Like HowStuffWorks on Facebook!

10 Uses of the Insanity Defense


6
Dan White
Happier times: Dan White and his wife Mary Ann jogging in San Francisco on Nov. 21, 1978, the year before he assassinated Moscone and Milk. © Bettmann/Corbis
Happier times: Dan White and his wife Mary Ann jogging in San Francisco on Nov. 21, 1978, the year before he assassinated Moscone and Milk. © Bettmann/Corbis

Dan White assassinated San Francisco mayor George Moscone and Supervisor Harvey Milk, America's first openly gay elected official, at City Hall in 1979. White was acting because the mayor refused to reinstate him to the Board of Supervisors after he resigned only one year into his position.

White pleaded diminished capacity. In court, his lawyers argued that White had been depressed and was unable to control his impulses at the time of the crime because his depression over his Board position had left the formerly health-conscious 32-year old on the couch watching TV and eating doughnuts, soda and Twinkies. You might know Dan White as the man who pleaded the "Twinkie Defense." The jury, however, found him guilty of voluntary manslaughter, and in the end, White served five years in state prison. White was released from prison in 1984, and in 1985 he committed suicide.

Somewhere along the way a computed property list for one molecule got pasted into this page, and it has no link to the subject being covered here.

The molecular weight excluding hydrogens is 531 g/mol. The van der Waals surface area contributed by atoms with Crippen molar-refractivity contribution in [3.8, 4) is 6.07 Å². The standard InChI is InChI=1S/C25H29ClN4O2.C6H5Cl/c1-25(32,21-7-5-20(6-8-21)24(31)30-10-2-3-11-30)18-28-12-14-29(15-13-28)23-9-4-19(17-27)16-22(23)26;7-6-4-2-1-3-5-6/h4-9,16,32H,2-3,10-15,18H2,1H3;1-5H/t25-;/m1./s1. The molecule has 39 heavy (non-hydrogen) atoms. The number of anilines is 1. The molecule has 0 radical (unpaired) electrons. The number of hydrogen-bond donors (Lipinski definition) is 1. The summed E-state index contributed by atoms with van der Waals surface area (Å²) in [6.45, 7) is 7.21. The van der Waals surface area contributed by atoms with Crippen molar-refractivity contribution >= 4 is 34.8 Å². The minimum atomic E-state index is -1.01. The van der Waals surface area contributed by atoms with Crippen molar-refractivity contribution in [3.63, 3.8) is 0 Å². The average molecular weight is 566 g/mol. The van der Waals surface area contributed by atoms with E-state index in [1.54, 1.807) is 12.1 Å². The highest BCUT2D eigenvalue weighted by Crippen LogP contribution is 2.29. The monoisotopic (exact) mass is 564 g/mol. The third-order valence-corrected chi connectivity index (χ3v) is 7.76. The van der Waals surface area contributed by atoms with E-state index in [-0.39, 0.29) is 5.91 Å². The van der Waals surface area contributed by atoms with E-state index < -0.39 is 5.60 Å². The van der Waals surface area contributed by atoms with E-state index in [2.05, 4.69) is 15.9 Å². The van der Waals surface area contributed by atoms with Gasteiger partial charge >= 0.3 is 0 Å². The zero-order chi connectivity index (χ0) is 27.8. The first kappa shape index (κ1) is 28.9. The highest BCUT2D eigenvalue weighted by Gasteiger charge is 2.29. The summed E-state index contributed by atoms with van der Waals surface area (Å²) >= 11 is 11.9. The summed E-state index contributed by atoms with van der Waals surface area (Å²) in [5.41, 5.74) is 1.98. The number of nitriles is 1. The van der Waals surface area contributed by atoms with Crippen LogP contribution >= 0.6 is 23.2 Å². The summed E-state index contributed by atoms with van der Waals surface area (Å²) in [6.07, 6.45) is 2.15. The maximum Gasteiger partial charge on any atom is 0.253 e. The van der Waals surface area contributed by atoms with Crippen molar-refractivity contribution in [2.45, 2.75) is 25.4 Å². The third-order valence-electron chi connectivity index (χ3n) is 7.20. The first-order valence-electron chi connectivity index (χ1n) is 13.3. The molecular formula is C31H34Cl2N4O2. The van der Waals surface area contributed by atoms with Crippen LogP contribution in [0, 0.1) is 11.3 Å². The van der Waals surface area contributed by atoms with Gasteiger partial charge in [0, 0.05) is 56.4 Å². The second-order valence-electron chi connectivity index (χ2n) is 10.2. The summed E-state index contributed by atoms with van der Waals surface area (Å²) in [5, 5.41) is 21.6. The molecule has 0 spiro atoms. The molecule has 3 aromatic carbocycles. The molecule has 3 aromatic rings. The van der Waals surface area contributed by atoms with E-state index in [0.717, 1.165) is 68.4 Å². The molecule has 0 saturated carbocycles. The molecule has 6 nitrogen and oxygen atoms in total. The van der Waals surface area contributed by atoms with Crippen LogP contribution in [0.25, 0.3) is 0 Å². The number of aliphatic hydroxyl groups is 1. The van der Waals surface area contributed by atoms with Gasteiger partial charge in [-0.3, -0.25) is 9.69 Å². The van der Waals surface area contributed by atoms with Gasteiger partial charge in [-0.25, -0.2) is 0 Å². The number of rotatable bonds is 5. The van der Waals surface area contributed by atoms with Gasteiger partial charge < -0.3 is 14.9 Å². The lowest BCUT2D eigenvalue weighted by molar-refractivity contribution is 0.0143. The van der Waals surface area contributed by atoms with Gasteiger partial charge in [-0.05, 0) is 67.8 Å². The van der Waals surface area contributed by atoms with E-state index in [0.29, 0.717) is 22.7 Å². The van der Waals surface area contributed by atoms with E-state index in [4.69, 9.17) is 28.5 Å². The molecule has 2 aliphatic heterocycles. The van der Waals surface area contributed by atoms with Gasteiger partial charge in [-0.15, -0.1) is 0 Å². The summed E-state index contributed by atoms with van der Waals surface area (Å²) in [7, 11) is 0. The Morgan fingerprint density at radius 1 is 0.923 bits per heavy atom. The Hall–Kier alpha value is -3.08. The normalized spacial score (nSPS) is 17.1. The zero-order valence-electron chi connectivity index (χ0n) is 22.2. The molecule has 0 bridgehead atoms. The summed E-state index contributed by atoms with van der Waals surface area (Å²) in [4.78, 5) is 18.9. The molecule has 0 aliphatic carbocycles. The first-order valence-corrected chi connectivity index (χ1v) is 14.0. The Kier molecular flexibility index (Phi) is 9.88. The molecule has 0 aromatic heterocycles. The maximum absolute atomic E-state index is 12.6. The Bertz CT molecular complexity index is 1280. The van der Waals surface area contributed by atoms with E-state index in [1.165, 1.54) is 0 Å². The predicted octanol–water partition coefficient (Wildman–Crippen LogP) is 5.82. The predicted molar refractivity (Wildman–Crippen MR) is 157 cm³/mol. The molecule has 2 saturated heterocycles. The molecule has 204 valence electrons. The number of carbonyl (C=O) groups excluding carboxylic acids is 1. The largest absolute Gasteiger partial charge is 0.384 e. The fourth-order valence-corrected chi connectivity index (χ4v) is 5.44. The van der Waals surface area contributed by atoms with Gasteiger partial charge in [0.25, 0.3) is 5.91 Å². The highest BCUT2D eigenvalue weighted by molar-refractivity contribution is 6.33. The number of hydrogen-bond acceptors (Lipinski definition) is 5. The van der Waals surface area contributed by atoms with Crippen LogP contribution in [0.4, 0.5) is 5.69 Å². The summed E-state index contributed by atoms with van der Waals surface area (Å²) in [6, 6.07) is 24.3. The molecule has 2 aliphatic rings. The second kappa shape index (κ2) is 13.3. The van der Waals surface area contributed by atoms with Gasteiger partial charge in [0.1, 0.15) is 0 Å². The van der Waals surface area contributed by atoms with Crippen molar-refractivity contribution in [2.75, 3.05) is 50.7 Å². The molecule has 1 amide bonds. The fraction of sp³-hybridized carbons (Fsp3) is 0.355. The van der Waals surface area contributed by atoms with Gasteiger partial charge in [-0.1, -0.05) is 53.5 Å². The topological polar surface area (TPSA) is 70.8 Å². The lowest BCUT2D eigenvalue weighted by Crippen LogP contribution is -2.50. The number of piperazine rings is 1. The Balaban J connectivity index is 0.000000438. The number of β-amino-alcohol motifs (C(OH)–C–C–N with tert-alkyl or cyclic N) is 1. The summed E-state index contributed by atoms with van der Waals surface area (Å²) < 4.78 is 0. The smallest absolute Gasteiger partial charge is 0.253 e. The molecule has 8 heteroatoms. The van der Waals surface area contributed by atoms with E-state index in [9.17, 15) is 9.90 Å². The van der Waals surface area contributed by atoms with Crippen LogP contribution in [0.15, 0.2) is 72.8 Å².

More to Explore